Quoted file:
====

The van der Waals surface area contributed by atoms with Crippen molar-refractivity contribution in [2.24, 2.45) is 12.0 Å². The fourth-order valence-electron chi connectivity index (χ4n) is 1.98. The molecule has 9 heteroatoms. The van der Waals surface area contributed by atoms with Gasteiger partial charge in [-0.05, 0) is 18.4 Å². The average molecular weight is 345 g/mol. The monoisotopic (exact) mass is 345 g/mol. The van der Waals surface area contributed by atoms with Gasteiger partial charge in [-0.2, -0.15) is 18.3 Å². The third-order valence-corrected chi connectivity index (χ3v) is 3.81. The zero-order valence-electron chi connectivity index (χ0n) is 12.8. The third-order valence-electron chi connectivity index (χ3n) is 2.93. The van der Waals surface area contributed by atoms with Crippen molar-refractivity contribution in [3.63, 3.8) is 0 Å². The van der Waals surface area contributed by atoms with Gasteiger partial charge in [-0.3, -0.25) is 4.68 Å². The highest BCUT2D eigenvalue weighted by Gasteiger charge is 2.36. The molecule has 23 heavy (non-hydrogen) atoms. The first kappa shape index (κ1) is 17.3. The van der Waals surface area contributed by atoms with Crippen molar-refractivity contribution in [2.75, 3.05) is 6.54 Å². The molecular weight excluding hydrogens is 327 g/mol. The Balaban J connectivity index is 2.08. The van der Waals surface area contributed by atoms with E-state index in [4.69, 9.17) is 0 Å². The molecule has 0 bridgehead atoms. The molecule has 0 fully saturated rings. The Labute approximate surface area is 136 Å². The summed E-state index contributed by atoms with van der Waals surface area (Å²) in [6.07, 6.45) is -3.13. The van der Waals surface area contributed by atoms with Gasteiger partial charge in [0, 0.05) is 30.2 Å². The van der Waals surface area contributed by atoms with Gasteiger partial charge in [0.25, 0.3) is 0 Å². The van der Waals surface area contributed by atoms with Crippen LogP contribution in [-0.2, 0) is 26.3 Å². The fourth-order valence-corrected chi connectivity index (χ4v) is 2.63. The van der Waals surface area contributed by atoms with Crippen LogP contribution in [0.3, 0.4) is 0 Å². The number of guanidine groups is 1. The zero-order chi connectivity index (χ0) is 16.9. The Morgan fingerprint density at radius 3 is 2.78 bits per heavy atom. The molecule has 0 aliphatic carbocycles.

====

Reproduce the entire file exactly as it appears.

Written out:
The van der Waals surface area contributed by atoms with Crippen molar-refractivity contribution in [2.24, 2.45) is 12.0 Å². The fourth-order valence-electron chi connectivity index (χ4n) is 1.98. The molecule has 9 heteroatoms. The van der Waals surface area contributed by atoms with Gasteiger partial charge in [-0.05, 0) is 18.4 Å². The average molecular weight is 345 g/mol. The monoisotopic (exact) mass is 345 g/mol. The van der Waals surface area contributed by atoms with Gasteiger partial charge in [-0.2, -0.15) is 18.3 Å². The third-order valence-corrected chi connectivity index (χ3v) is 3.81. The zero-order valence-electron chi connectivity index (χ0n) is 12.8. The third-order valence-electron chi connectivity index (χ3n) is 2.93. The van der Waals surface area contributed by atoms with Crippen molar-refractivity contribution in [3.63, 3.8) is 0 Å². The van der Waals surface area contributed by atoms with Gasteiger partial charge in [-0.3, -0.25) is 4.68 Å². The highest BCUT2D eigenvalue weighted by Gasteiger charge is 2.36. The molecule has 23 heavy (non-hydrogen) atoms. The first kappa shape index (κ1) is 17.3. The van der Waals surface area contributed by atoms with Crippen molar-refractivity contribution in [2.75, 3.05) is 6.54 Å². The molecular weight excluding hydrogens is 327 g/mol. The Balaban J connectivity index is 2.08. The van der Waals surface area contributed by atoms with E-state index in [4.69, 9.17) is 0 Å². The molecule has 0 bridgehead atoms. The molecule has 0 fully saturated rings. The Labute approximate surface area is 136 Å². The summed E-state index contributed by atoms with van der Waals surface area (Å²) in [6.07, 6.45) is -3.13. The van der Waals surface area contributed by atoms with Gasteiger partial charge in [0, 0.05) is 30.2 Å². The van der Waals surface area contributed by atoms with Gasteiger partial charge in [0.25, 0.3) is 0 Å². The van der Waals surface area contributed by atoms with Crippen LogP contribution in [-0.2, 0) is 26.3 Å². The fourth-order valence-corrected chi connectivity index (χ4v) is 2.63. The van der Waals surface area contributed by atoms with Crippen LogP contribution in [0.3, 0.4) is 0 Å². The number of guanidine groups is 1. The zero-order chi connectivity index (χ0) is 16.9. The Morgan fingerprint density at radius 3 is 2.78 bits per heavy atom. The molecule has 0 aliphatic carbocycles.